67% of Factories in Iran’s Industrial Sector Have Shut Down, Yet Iran’s Statistics Center Claims Only 3 Million UnemployedThe closure of Iranian factories resulting in unemployed workers continues to rise on a daily basis. The latest reports by Iran’s provincial Chambers of Commerce points to a 67% closure of factories in the industrial sector (5931 factories in total) across a variety of provinces. On average 30 – 90% of the industrial factories in Iran’s provinces have closed down with Khorasan Rasavi and Lorestan province reporting the highest number of bankruptcies with 1140 and 1100 closures, followed by Fars, Yazd and Western Azarbaijan province each reporting 900, 560 and 525 closures respectively.Despite the alarming number of factory closures and the subsequent layoffs, The Statistical Center of Iran’s latest report indicates that only 3,200,000 Iranians are currently unemployed. The Center claims that these results are based on the assumption that an individual working for one hour per week is considered employed, citing adherence to the International Labor Organization’s (ILO) standards. When determining the unemployment rate however, government officials cite total unemployment reports versus partial unemployment claims and although they claim adherence to ILO regulations they nevertheless fail to comply with the conventions set forth by this body, including the articles presented under Convention 87 of the ILO labor laws.In accordance to the articles set forth in the ILO’s Convention 87, workers and employers without any distinction whatsoever have the right to establish and, subject only to the rules of the organization concerned, to join organizations of their own choosing without previous authorization. Workers’ and employers’ organizations also have the right to establish and join federations and confederations and any such organization has the right to affiliate with international organization. The ILO Convention 87 also stipulates that labor organizations and employers have the right to freely establish their own statutes and regulations, freely elect their representatives and manage and regulate their own activities. Furthermore the Convention states that public authorities shall refrain from any interference which would restrict this right or impede the lawful exercise thereof. The question that remains unanswered is whether Iranian authorities will be willing to adhere to the articles under the ILO’s Convention 87 and in doing so recognize the right of workers to establish independent labor organization or whether they will continue to only uphold those articles of Convention 87 that are inline with their own personal interests.Other Labor Related News:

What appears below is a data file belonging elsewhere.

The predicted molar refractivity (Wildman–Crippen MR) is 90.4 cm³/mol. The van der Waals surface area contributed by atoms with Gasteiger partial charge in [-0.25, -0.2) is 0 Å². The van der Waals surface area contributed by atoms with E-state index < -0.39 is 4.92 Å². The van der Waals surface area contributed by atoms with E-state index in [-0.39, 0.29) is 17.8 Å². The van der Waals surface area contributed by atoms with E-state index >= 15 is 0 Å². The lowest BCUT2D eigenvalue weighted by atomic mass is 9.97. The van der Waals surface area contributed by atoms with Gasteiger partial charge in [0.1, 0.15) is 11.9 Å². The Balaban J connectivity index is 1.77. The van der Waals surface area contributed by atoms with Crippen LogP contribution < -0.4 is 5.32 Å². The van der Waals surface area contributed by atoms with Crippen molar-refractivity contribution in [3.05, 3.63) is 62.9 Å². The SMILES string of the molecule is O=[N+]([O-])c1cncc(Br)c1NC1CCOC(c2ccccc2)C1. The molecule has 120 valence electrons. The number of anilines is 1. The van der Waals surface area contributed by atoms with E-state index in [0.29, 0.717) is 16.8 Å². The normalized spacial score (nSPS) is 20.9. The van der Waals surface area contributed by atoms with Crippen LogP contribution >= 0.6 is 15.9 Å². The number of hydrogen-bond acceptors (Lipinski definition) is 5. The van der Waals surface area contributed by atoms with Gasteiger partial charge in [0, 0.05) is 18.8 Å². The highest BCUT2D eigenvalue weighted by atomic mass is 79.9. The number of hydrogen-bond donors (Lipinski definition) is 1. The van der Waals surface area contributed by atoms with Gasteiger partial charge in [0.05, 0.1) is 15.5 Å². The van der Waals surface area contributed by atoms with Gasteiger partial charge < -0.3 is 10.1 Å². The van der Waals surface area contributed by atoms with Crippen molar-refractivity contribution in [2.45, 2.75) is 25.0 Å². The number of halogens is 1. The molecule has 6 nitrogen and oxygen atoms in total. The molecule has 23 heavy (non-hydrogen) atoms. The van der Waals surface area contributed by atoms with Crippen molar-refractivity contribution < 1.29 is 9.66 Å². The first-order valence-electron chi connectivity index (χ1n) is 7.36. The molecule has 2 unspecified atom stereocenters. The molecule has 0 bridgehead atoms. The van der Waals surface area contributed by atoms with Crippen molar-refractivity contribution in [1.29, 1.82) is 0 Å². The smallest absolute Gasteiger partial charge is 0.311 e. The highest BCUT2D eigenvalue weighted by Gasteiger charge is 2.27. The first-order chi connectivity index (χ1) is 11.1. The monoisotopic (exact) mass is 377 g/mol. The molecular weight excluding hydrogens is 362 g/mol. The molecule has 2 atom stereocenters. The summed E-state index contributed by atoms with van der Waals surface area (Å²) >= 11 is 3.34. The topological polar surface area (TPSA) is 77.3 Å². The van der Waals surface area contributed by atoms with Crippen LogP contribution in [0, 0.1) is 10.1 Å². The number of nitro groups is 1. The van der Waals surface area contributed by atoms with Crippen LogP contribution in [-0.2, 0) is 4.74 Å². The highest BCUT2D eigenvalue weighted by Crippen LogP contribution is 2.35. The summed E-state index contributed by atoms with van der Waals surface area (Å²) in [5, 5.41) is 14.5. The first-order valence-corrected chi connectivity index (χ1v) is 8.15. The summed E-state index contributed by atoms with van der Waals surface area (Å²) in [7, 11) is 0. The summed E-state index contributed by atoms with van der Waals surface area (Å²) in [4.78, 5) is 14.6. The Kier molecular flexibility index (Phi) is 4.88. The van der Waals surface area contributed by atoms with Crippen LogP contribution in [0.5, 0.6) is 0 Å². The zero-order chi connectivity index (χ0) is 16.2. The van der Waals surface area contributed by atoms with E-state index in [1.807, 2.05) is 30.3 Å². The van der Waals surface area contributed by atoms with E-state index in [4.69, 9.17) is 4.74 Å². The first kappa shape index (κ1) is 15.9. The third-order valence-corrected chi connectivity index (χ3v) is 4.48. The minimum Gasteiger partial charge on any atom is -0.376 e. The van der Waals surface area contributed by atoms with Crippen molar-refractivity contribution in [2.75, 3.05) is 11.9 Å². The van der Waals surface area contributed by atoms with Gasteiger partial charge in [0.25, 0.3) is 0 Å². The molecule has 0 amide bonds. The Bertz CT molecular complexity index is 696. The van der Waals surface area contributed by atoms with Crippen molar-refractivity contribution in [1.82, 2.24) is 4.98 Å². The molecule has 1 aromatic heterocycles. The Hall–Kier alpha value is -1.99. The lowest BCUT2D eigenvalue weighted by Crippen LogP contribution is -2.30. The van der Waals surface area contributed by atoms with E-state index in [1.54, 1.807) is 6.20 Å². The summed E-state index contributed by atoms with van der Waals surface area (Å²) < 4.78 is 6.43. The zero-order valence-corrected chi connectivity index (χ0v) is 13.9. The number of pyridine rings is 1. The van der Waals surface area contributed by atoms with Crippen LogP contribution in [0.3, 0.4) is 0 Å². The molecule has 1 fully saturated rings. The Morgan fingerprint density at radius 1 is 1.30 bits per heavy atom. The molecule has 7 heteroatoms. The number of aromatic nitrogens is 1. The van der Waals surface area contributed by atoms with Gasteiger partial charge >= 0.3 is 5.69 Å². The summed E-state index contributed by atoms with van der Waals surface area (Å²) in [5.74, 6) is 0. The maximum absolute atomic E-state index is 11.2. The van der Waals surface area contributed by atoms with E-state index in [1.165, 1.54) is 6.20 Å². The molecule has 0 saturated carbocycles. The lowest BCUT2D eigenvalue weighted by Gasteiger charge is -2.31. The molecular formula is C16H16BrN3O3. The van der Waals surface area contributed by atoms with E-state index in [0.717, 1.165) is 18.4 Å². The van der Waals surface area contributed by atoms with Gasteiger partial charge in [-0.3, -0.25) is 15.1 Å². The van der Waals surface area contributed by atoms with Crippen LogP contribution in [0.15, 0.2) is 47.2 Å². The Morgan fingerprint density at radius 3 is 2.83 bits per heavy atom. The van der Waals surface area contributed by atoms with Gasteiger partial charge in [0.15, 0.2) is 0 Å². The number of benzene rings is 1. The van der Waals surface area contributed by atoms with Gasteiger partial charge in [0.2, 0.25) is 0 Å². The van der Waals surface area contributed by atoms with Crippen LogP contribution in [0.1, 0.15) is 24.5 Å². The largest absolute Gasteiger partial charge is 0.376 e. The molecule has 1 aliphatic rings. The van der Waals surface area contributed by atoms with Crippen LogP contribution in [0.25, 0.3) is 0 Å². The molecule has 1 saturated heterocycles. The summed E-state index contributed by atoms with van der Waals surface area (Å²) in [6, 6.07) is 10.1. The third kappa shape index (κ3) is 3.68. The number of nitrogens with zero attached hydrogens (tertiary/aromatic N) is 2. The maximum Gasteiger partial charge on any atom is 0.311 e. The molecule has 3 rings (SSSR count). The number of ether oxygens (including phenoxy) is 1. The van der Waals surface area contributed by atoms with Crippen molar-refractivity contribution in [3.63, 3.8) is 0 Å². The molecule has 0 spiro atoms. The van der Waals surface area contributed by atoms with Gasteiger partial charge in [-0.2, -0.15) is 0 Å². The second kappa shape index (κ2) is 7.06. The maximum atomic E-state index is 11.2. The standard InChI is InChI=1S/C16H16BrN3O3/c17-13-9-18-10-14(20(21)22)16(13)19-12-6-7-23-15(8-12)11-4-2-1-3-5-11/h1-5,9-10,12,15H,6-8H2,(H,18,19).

*Layoffs and strikes at:
– Hangam Khodro Co in Esfahan
– Saveh Rolling and Profile Mills
– Alvand Lamp Factory in Ghazvin
*Labor related incidents:
Based on the limited reports received by media outlets, six workers were killed last week in work related accidents.
*Update on Incarcerated Labor Activists:
Incarcerated labor activist and member of the the board of directors of the Syndicate of Workers of Tehran and Suburbs Bus Company Reza Shahabi announced that he will continue with his hunger strike and abstain from taking any medications until he has been granted medical furlough. Shahabi launched a hunger strike on December 17th, 2012 protesting the insulting behavior by the prison guards and the refusal of prison authorities to grant him medical furlough.
Ali Nejati a member of the board of directors of The Haft Tapeh Sugarcane Factory Trade Union was summoned to the 4th branch of the Revolutionary Court in Sanandaj following his trial at the 1st branch of the prosecutor’s office in Shush (Khuzestan province) on October 13th, 2012 in which he was charged with traveling to Kordestan and singing the local Lori folklore song “Dayeh, Dayeh” at a private party. To date Nejati and his wife Shahnaz have been summoned four times to the Revolutionary Courts in Shush, Dezful and Sanandaj and interrogated based on baseless accusations.
Source: Kaleme Kargari Facebook via Kaleme